Tuesday, December 22, 2009
Being Human ...
Joseph Merrick, Elephant Man.
I think there are two types of people in the world. There are cat people and dog people. No, sorry, being flippant there. Start again ...
There are two types of people. There are people who find anything and anyone who is different threatening, they hate change. And then there are the people who are curious about the world and invite experiences because they welcome change.
Science Fiction writers and readers, by definition, are in the second category.
Many years ago I read a book called 'Freaks', (nowadays it would not be published under this title, the authors were referring to how the disabled made their living in earlier times). Joseph Merrick was one of the people featured in the book. I remember coming away from reading this with a profound respect for these people and one line always stayed with me. 'No one loves Coffey for himself.' That quote is from memory after 30 years. Coffey worked for Barnum and Bailey and I think he was the 'Man with Rubber Skin'. I don't remember, I just remember Coffey wishing someone could see past the disability to the person inside. Having said that, the people who worked as Freaks formed a tight knit community and accepted each other.
Here is an article by Mike Treder, on how we (I think he means Western Society in First World Countries) are getting better at accepting the differences in people. He says, 'We have learned to accept differences in appearance caused by nature or by accident. And we are getting better about appreciating the diversity of bodily expression that modern society has brought. But all this is only the beginning.'
He quotes Elephant Man, 'I am not an elephant! I am not an animal! I am a human being! I am a man!'
As writers, we portray people. We sometimes write from a male perspective, or female, or child of either gender, irrespective of our gender or age. If we are Speculative Fiction writers, we'll write from the View Point (VP) of characters who are not human, dragons, elves, aliens and Artificial Intelligences (AIs). Backw hen her First Earth Sea book was published, Ursula K Le Guin was congratulated for writing about coloured characters. Before this, most fantasy had been populated by 'pasty white guys', to quote Ursula.
How often do we write about people who are disabled? (Differently-abled, if you want me to be politically correct). George RR Martin writes from the VP of Tyrion, the dwarf. When I met George at World Con in 2005, I told him Tyrion was my favourite character in the Fire and Ice series. He confessed, Tyrion was his, too.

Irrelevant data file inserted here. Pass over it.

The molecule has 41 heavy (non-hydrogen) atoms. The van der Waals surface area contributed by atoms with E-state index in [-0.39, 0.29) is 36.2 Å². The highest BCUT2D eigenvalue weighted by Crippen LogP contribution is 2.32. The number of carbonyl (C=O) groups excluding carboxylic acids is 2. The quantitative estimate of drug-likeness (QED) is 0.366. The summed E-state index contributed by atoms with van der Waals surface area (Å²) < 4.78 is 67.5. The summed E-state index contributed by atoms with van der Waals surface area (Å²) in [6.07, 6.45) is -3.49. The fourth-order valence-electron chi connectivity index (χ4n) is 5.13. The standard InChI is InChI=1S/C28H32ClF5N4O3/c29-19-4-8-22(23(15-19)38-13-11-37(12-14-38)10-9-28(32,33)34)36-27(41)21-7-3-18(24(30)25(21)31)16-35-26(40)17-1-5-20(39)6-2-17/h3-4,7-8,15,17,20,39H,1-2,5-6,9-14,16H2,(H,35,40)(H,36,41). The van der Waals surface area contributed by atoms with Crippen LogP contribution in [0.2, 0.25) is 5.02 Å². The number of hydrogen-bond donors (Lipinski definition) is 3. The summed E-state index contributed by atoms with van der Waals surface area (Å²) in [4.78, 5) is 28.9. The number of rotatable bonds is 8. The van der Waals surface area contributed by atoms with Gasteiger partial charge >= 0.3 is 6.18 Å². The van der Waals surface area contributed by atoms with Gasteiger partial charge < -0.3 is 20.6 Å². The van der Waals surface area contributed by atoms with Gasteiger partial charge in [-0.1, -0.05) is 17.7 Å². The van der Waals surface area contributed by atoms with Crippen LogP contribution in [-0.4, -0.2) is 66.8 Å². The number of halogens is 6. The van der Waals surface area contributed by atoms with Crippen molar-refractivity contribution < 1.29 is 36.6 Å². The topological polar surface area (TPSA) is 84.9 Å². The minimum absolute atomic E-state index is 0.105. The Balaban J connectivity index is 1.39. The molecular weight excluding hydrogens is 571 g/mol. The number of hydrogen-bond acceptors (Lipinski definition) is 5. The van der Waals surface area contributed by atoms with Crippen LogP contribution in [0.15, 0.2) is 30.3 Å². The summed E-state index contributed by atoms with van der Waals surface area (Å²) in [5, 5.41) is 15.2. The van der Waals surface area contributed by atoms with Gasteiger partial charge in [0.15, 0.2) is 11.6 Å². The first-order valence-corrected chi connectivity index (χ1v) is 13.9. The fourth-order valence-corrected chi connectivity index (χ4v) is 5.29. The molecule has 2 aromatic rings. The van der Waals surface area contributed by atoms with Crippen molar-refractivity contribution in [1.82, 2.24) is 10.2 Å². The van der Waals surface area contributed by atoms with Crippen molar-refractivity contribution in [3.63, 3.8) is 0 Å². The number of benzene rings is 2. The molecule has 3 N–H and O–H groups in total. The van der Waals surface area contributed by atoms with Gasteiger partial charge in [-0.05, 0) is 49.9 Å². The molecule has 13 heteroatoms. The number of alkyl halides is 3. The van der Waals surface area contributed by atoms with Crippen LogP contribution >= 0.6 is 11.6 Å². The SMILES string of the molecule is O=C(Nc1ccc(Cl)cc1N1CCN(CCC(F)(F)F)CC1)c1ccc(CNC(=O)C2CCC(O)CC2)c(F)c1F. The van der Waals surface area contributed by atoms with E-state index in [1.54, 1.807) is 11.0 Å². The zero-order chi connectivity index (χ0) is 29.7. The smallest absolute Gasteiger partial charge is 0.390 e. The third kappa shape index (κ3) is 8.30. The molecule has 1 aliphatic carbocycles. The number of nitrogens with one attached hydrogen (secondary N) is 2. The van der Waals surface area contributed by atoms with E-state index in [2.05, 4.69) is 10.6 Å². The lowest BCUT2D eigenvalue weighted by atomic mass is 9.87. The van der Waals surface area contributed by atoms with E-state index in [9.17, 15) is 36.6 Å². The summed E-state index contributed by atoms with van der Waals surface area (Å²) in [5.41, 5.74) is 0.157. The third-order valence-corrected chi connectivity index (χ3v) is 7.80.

I have a small, genderless character in my Shallow Sea series, which is currently with my agent. One of the 'Twisted', the character is not pretty and charming, but ugly to outsiders and resentful of them. And I thoroughly enjoyed writing from this character's VP. I really hope this series gets picked up by a publisher. Maybe, if Mike Treder is correct, it will, since I'm exploring what makes us human and how we treat differently-abled people.
Maybe Spec Fic readers will enjoy my Twisted character and sympathize with their frustrations. But the people who most need to learn how to empathise with others won't be reading my Shallow Sea series, or any other books about AIs, Aliens, or Orcs, because they find anything different frightening. How do you reach people who reject difference and want to live in mental strait jackets?
I used to judge a children's writing Competition for World Vision, short stories and poetry by children on the topic of refugees, persecution and hungry children. I'll never forget one 10 year-old boy who said at the end of his essay, 'Why can't we all just be a little bit nicer to each other?'
What led you to becoming a reader/writer of Speculative Fiction? Have you read any interesting depictions of characters who weren't the traditional hero/heroine? Lois McMaster Bujold's classic series about Miles Vorksigan springs to mind.